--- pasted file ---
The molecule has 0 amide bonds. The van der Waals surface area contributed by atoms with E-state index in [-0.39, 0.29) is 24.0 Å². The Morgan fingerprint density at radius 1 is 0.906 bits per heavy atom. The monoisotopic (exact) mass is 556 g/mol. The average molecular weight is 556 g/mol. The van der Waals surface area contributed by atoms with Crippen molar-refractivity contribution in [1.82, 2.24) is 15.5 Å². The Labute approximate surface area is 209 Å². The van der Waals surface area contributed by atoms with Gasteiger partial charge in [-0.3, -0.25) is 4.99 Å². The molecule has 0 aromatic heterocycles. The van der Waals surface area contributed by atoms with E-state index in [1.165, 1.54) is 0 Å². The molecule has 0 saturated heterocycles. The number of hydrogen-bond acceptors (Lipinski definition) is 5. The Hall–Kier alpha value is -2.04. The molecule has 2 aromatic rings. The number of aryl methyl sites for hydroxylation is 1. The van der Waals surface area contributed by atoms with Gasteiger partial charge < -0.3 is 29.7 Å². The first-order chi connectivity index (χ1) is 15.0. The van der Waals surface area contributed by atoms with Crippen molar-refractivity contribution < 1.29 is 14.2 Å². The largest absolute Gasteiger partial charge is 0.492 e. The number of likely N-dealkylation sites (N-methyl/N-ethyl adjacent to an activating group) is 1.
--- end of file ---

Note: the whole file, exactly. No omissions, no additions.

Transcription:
The molecule has 0 amide bonds. The van der Waals surface area contributed by atoms with E-state index in [-0.39, 0.29) is 24.0 Å². The Morgan fingerprint density at radius 1 is 0.906 bits per heavy atom. The monoisotopic (exact) mass is 556 g/mol. The average molecular weight is 556 g/mol. The van der Waals surface area contributed by atoms with Crippen molar-refractivity contribution in [1.82, 2.24) is 15.5 Å². The Labute approximate surface area is 209 Å². The van der Waals surface area contributed by atoms with Gasteiger partial charge in [-0.3, -0.25) is 4.99 Å². The molecule has 0 aromatic heterocycles. The van der Waals surface area contributed by atoms with E-state index in [1.165, 1.54) is 0 Å². The molecule has 0 saturated heterocycles. The number of hydrogen-bond acceptors (Lipinski definition) is 5. The Hall–Kier alpha value is -2.04. The molecule has 2 aromatic rings. The number of aryl methyl sites for hydroxylation is 1. The van der Waals surface area contributed by atoms with Gasteiger partial charge < -0.3 is 29.7 Å². The first-order chi connectivity index (χ1) is 15.0. The van der Waals surface area contributed by atoms with Crippen molar-refractivity contribution < 1.29 is 14.2 Å². The largest absolute Gasteiger partial charge is 0.492 e. The number of likely N-dealkylation sites (N-methyl/N-ethyl adjacent to an activating group) is 1.